On August 8, 2022, the US Department of the Treasury’s Office of Foreign Assets Control (OFAC) announced the imposition of sanctions on the decentralized digital asset mixer Tornado Cash. The action marks the first time OFAC has targeted an on-chain decentralized protocol. To date, OFAC has not issued any guidance specific to decentralized finance (DeFi) as part of its broader sanctions guidance for the “virtual currency” industry, but the Tornado Cash action lays down an important marker and makes clear that OFAC will target projects or protocols engaged in illicit activity regardless of their centralized or decentralized status. (Our prior blog post on OFAC’s general virtual currency guidance is available here).
On August 2, 2022, the Committee on Foreign Investment in the United States (“CFIUS” or “Committee”) released its statutorily required Annual Report to Congress for Calendar Year 2021. CFIUS is the inter-agency body charged with conducting national security reviews for certain foreign investments in the United States. While the CFIUS process is generally confidential, the annual report provides aggregate data on certain CFIUS activities and offers industry a window into current Committee trends.
On July 19, 2022, the State Department’s Directorate of Defense Trade Controls (DDTC) published Open General License (OGL) No. 1 and OGL No. 2, which authorize reexports to or retransfers within the U.K., Canada, and Australia of certain types of defense articles, services and technical data controlled under the International Traffic in Arms Regulations (ITAR). In good news for industry, these groundbreaking ITAR provisions are relatively simple and easy to use. Both OGLs are valid for one year, effective August 1, 2022, through July 31, 2023.
On July 21, 2022, further amendments to the UK’s Russia sanctions regime were laid before parliament. The new measures introduced under the Russia (Sanctions) (EU Exit) (Amendment) (No. 14) Regulations 2022 (“Amendment 14”) include the coal, oil and gold import bans and ban on the provision of professional and business services previously announced by the UK government. Amendment 14 also introduces trade restrictions targeting a significant number of new “G7 dependency and further” goods and expands existing restrictions with respect to energy-related goods and services.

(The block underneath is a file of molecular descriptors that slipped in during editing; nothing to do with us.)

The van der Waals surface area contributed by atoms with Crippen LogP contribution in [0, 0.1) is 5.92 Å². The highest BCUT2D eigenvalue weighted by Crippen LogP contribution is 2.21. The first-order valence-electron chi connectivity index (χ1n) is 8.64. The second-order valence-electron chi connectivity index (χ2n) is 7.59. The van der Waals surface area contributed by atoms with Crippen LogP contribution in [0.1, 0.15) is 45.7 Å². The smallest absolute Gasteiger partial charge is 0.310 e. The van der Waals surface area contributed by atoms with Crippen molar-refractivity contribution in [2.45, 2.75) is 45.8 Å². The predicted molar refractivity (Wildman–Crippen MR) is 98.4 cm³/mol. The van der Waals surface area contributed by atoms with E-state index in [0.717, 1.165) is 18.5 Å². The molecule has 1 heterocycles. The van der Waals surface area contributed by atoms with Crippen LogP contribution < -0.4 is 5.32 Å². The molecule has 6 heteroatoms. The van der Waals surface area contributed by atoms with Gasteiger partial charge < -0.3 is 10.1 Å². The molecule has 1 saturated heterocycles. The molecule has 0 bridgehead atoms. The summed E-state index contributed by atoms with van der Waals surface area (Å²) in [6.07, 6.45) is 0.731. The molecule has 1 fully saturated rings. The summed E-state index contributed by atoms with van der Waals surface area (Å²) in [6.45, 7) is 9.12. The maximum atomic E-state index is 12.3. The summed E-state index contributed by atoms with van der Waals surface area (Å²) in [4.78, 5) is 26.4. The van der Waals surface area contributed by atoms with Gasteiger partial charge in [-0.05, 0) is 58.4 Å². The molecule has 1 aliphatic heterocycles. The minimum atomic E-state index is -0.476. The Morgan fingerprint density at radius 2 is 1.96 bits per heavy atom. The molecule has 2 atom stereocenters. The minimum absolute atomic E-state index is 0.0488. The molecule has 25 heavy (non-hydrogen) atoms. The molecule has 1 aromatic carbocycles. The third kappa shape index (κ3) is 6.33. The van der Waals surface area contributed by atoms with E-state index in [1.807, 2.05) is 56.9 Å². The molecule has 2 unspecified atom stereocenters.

Continue Reading UK Introduces Long Awaited Russia Sanctions Legislation Banning Coal, Oil and Gold Imports, and the Provision of Professional and Business Services to Russia and Further Expands Trade Restrictions
On July 19, 2022, President Biden issued Executive Order (EO) 14078 to strengthen the US Government’s efforts to combat and deter hostage-taking and wrongful detention of US nationals abroad. Issued pursuant to the Robert Levinson Hostage Recovery and Hostage-Taking Accountability Act (Levinson Act), the International Emergency Economic Powers Act, and other authorities, EO 14078 strengthens existing hostage recovery activities and infrastructure and authorizes the Secretary of State, in consultation with the Secretary of the Treasury and the Attorney General, to impose blocking sanctions on persons determined to be responsible for or complicit in, to have directly or indirectly engaged in, or to be responsible for ordering, controlling, or otherwise directing, the hostage-taking of a United States national or the wrongful detention of a United States national abroad, or to have attempted to engage in such activity.
On July 18, 2022, further amendments to the UK’s Russia sanctions regime came into force in response to Russia’s invasion of Ukraine. The new measures introduced under the Russia (Sanctions) (EU Exit) (Amendment) (No. 13) Regulations 2022 (“Amendment 13”) include an expansion of the designation criteria pursuant to which individuals and entities can be made subject to UK asset freeze sanctions and the introduction of a new trade sanctions exception for humanitarian assistance activity in non-government controlled areas of the Donetsk and Luhansk oblasts. Amendment 13 also expands certain definitions in relation to the interpretation of the concept of “ownership” of ships and aircraft subject to UK sanctions measures.
On July 19, 2022, new financial sanctions measures also came into force targeting certain new investment activities in relation to Russia. The measures, made pursuant to the Russia (Sanctions) (EU Exit) (Amendment) (No. 12) Regulations 2022 (“Amendment 12”), include restrictions on the acquisition of any ownership interest in land in Russia and in entities connected with – or having a place of business in – Russia, as well as a prohibition on the establishment of commercial arrangements such as branches in Russia and joint ventures with persons connected with Russia. Investment services directly related to those activities also are prohibited by Amendment 12.